Looking for a Used Sonata Hybrid in your area?
CarGurus has 4,946 nationwide Sonata Hybrid listings starting at $12,745.
Average User Score
4.5 ⁄ 5 stars
Based on 2 reviews
2012 Hyundai Sonata Hybrid ReviewThe Good
Wholesome mileage numbers, a roomy and welcoming cabin, superb warranty coverage, a spiffy profile, and decent ride and handling characteristics all endow the 2012 Sonata Hybrid.The Bad
Some differences between advertised and real-world mileage figures, a funky eco-performance display, an unrefined hybrid powertrain, iffy regenerative brakes and a dearth of rear-seat headroom keep the 2012 Sonata Hybrid, a newcomer to the hybrid wars, from true greatness.
The CarGurus View
Yes, Hyundai has some things to iron out in its newfangled hybrid powerplant, and yes, the regenerative braking system needs work, but there’s also a lot to like about the 2012 Sonata Hybrid. Tolerable ride comfort is complemented by competent handling, while impressive gas mileage, a well-wrought cabin, a slick profile and one of the most comprehensive and lengthy warranties in the business combine to give this fine 4-door some hefty appeal. Rivals, however, show a lot to admire as well, so do your homework before signing on the dotted line.
At a Glance
It’s not the most refined hybrid vehicle out there, but the attractively styled 2012 Hyundai Sonata Hybrid represents the second year of the Korean automaker’s dabbling in gas/electric technology. Several firsts come with this recent plunge into the hybrid electric vehicle (HEV) pool, including a lighter and marginally smaller lithium-polymer battery replacing the more common nickel-metal hydride battery found in most rivals. Further, the electric motor is located between the 4-cylinder gasoline engine and the transmission for a slightly more efficient output. Altogether, this hybrid system is touted to put out better horsepower and torque, as well as retaining an electric charge longer than most of its competition. Finally, the standard 6-speed automatic transmission lets drivers ease into the hybrid experience a little quicker than do the continuously variable transmissions (CVT) that come standard with most in the class.
Alas, though they try, the folks at Hyundai still have a ways to go in perfecting their hybrid offering. The transition from gas to electric power and back is often less than smooth, according to a number of professional and consumer reviews, while real-time gas mileage, not to mention all-electric acceleration numbers, seldom measure up to advertised figures. Meantime, the regenerative braking system is thought by many to be disconcertingly difficult to get used to. All in all, it appears that the Korean automaker has its work cut out for it, hybrid-wise.
In any case, the Sonata Hybrid is offered in one trim, euphemistically labeled the Base. Available only with front-wheel drive, this midsize sedan retains Hyundai’s “Fluid Sculpture” design scheme, which results in a handsome profile that sets the car apart from virtually all its competitors, indeed, even from its non-hybrid siblings. It also remains a well-equipped family automobile, though trunk space, due to the still-sizeable battery pack, is only 10.7 cubic feet, and the split-folding rear seatbacks, common to the gas-powered Sonata lineup, are deleted in the Hybrid edition. Noteworthy additions to the 2012 trim, meanwhile, include Hyundai’s Blue Link infotainment, directions and safety alert technology becoming standard equipment, as well as a new lifetime warranty on all hybrid powertrain components and the addition of an optional Leather Package.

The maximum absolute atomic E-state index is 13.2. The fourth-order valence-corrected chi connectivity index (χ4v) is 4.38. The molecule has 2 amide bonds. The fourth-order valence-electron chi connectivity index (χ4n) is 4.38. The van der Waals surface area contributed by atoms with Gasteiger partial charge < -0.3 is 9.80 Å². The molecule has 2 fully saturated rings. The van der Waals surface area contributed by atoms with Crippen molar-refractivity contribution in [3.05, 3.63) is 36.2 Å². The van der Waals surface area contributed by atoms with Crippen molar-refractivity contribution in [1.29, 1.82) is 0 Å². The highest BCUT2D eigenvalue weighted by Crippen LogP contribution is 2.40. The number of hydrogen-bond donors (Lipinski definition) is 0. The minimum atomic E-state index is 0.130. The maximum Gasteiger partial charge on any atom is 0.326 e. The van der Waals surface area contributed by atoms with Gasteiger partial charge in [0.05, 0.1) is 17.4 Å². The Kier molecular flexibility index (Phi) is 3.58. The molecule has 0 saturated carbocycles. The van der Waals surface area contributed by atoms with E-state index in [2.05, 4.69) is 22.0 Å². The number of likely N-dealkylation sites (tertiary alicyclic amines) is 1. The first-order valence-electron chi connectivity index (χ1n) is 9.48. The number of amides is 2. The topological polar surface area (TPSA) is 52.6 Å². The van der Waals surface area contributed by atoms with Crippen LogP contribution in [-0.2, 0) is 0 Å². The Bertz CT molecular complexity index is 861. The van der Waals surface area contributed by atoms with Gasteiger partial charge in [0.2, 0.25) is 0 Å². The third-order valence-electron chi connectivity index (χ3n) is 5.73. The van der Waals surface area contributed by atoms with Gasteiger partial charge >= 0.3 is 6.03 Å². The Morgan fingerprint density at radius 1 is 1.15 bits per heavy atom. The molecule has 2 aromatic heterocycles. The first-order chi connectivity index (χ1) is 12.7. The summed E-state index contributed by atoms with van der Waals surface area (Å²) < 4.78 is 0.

Notable rivals to the sophomore-year Sonata Hybrid include the redesigned and more comfortable Toyota Camry Hybrid and Ford’s legendary Fusion Hybrid, with its nifty handling and state-of-the-art tech features. It might be worth a few added tire kicks to check out these worthy competitors before deciding on the Sonata Hybrid.
The unusually configured gas/electric powerplant gracing Hyundai’s 2012 Sonata Hybrid is built around a 166-hp (at 6,000 rpm), variable-valve-timed (VVT) 2.4-liter inline 4-cylinder (I4) gasoline engine that mates with a 40-hp electric motor and 6-speed shiftable automatic transmission for a total of 206 hp and 193 lb-ft of torque. With the traditional engine's auto start/stop capability, class-leading estimated mileage numbers are pegged at 34 mpg city/39 highway, but a number of reviewers—and owners—dispute these figures, finding them a bit inflated. Also somewhat fantastic is Hyundai’s claim that the Sonata will accelerate up to 62 mph on electric power alone. Tests by various reviewers showed this claim to be highly suspect.
Be that as it may, a few acceleration tests of the Sonata Hybrid found it scooting from 0-60 in somewhere between 8.7 and 9.0 seconds on combined engine and electric power, which isn’t bad, comparatively speaking. The lighter-weight lithium-polymer battery is thought by many reviewers to contribute to this far-from-pokey acceleration.
Some reviewers, however, note that the standard 6-speed automatic transmission, when in full automatic mode, has a tendency to get lazy on downshifts and often becomes easily confused in stop and go traffic. In other reviews, the problem is described as a less-than-seamless transition from gas to electric power and back. Finally, a persistent whir and whine also pervades the Sonata Hybrid’s drivetrain performance, according to several reviewers, though most concede that it’s not especially bothersome.
Ride & Handling
Hyundai’s 2012 Sonata Hybrid rides on a 4-wheel independent suspension that sports MacPherson front struts, a multi-link rear end and a stabilizer bar in front and rear. What most reviewers describe as a decently compliant ride is due, in their considered opinion, to the standard 16-inch alloy wheels and all-season tires with which this snappy hybrid is endowed. However, more than a few reviews note a plethora of discomforting rocking and rolling over larger bumps and dips, though they concede that the Hybrid’s ride-worthiness is far more forgiving than the sport-tuned suspension that graces the regularly powered Sonata SE.
Further disagreement is found among reviewers when this hybrid 4-door’s handling capabilities are discussed. Most consider the Sonata Hybrid to more than hold its own through the lazy curves and normal gyrations of the typical commute or errand, while others claim that a distracting numbness in the steering wheel means less road feedback and little driving élan. All reviews, however, note that this 4-door’s unobtrusive profile lends itself well to maneuvering in tight spaces.